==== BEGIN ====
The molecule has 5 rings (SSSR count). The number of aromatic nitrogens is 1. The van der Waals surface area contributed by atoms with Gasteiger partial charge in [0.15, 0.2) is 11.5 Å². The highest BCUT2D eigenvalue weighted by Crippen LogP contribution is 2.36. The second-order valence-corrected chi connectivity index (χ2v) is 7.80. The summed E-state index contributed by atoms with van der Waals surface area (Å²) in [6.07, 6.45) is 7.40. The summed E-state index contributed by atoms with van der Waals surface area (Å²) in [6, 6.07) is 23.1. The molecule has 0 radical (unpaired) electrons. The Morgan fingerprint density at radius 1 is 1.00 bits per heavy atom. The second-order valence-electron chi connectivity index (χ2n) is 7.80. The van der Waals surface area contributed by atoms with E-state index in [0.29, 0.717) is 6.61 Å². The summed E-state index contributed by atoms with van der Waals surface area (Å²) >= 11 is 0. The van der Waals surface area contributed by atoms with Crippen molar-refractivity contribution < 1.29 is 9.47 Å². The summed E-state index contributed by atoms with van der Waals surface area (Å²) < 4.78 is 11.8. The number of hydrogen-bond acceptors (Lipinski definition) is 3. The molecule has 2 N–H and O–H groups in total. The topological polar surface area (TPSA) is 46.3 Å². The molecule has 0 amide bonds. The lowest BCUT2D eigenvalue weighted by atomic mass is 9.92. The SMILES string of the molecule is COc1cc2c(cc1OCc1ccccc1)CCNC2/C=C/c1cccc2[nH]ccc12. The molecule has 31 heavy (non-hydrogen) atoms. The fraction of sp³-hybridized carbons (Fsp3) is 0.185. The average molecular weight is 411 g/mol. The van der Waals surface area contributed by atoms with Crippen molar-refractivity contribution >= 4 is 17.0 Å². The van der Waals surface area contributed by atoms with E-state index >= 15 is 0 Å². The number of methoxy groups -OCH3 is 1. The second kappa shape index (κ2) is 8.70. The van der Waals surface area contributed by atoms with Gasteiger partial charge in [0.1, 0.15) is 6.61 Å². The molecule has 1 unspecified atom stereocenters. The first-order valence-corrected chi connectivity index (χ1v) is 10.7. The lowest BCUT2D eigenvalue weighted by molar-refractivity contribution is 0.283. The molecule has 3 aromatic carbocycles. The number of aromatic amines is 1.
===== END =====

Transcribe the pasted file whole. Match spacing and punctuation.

The molecule has 5 rings (SSSR count). The number of aromatic nitrogens is 1. The van der Waals surface area contributed by atoms with Gasteiger partial charge in [0.15, 0.2) is 11.5 Å². The highest BCUT2D eigenvalue weighted by Crippen LogP contribution is 2.36. The second-order valence-corrected chi connectivity index (χ2v) is 7.80. The summed E-state index contributed by atoms with van der Waals surface area (Å²) in [6.07, 6.45) is 7.40. The summed E-state index contributed by atoms with van der Waals surface area (Å²) in [6, 6.07) is 23.1. The molecule has 0 radical (unpaired) electrons. The Morgan fingerprint density at radius 1 is 1.00 bits per heavy atom. The second-order valence-electron chi connectivity index (χ2n) is 7.80. The van der Waals surface area contributed by atoms with E-state index in [0.29, 0.717) is 6.61 Å². The summed E-state index contributed by atoms with van der Waals surface area (Å²) >= 11 is 0. The van der Waals surface area contributed by atoms with Crippen molar-refractivity contribution < 1.29 is 9.47 Å². The summed E-state index contributed by atoms with van der Waals surface area (Å²) < 4.78 is 11.8. The number of hydrogen-bond acceptors (Lipinski definition) is 3. The molecule has 2 N–H and O–H groups in total. The topological polar surface area (TPSA) is 46.3 Å². The molecule has 0 amide bonds. The lowest BCUT2D eigenvalue weighted by atomic mass is 9.92. The SMILES string of the molecule is COc1cc2c(cc1OCc1ccccc1)CCNC2/C=C/c1cccc2[nH]ccc12. The molecule has 31 heavy (non-hydrogen) atoms. The fraction of sp³-hybridized carbons (Fsp3) is 0.185. The average molecular weight is 411 g/mol. The van der Waals surface area contributed by atoms with Crippen molar-refractivity contribution >= 4 is 17.0 Å². The van der Waals surface area contributed by atoms with E-state index >= 15 is 0 Å². The number of methoxy groups -OCH3 is 1. The second kappa shape index (κ2) is 8.70. The van der Waals surface area contributed by atoms with Gasteiger partial charge in [0.1, 0.15) is 6.61 Å². The molecule has 1 unspecified atom stereocenters. The first-order valence-corrected chi connectivity index (χ1v) is 10.7. The lowest BCUT2D eigenvalue weighted by molar-refractivity contribution is 0.283. The molecule has 3 aromatic carbocycles. The number of aromatic amines is 1.